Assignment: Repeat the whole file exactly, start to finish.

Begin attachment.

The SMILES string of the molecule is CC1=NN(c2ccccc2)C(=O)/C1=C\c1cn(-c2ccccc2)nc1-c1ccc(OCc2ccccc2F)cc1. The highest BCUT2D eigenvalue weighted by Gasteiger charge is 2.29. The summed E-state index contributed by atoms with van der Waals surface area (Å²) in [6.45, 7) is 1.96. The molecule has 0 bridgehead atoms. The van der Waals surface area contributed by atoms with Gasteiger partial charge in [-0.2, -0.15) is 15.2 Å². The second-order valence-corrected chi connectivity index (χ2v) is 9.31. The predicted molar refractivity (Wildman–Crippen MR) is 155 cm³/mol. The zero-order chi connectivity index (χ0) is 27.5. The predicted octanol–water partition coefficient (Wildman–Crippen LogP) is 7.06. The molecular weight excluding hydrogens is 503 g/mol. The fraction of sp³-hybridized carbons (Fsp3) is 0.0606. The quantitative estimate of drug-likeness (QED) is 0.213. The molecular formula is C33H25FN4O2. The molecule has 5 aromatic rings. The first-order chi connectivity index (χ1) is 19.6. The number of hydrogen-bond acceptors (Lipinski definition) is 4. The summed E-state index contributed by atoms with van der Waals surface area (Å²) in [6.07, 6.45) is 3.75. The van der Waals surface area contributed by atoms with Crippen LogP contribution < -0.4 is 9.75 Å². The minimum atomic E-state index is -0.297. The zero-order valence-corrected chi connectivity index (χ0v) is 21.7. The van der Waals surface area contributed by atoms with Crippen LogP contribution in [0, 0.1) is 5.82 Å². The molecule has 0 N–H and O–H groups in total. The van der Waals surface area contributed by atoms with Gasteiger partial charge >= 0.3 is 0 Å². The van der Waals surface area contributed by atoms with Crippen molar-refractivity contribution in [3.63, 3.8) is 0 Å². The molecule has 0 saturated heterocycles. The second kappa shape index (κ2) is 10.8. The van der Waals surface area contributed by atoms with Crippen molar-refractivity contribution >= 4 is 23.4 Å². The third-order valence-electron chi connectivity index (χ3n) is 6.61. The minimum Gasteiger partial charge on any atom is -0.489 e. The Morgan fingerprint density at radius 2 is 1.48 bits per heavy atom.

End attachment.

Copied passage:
The SMILES string of the molecule is CC1=NN(c2ccccc2)C(=O)/C1=C\c1cn(-c2ccccc2)nc1-c1ccc(OCc2ccccc2F)cc1. The highest BCUT2D eigenvalue weighted by Gasteiger charge is 2.29. The summed E-state index contributed by atoms with van der Waals surface area (Å²) in [6.45, 7) is 1.96. The molecule has 0 bridgehead atoms. The van der Waals surface area contributed by atoms with Gasteiger partial charge in [-0.2, -0.15) is 15.2 Å². The second-order valence-corrected chi connectivity index (χ2v) is 9.31. The predicted molar refractivity (Wildman–Crippen MR) is 155 cm³/mol. The zero-order chi connectivity index (χ0) is 27.5. The predicted octanol–water partition coefficient (Wildman–Crippen LogP) is 7.06. The molecular weight excluding hydrogens is 503 g/mol. The fraction of sp³-hybridized carbons (Fsp3) is 0.0606. The quantitative estimate of drug-likeness (QED) is 0.213. The molecular formula is C33H25FN4O2. The molecule has 5 aromatic rings. The first-order chi connectivity index (χ1) is 19.6. The number of hydrogen-bond acceptors (Lipinski definition) is 4. The summed E-state index contributed by atoms with van der Waals surface area (Å²) in [6.07, 6.45) is 3.75. The van der Waals surface area contributed by atoms with Crippen LogP contribution < -0.4 is 9.75 Å². The minimum atomic E-state index is -0.297. The zero-order valence-corrected chi connectivity index (χ0v) is 21.7. The van der Waals surface area contributed by atoms with Crippen LogP contribution in [0, 0.1) is 5.82 Å². The molecule has 0 N–H and O–H groups in total. The van der Waals surface area contributed by atoms with Gasteiger partial charge >= 0.3 is 0 Å². The van der Waals surface area contributed by atoms with Crippen molar-refractivity contribution in [3.63, 3.8) is 0 Å². The molecule has 0 saturated heterocycles. The second kappa shape index (κ2) is 10.8. The van der Waals surface area contributed by atoms with Crippen molar-refractivity contribution >= 4 is 23.4 Å². The third-order valence-electron chi connectivity index (χ3n) is 6.61. The minimum Gasteiger partial charge on any atom is -0.489 e. The Morgan fingerprint density at radius 2 is 1.48 bits per heavy atom.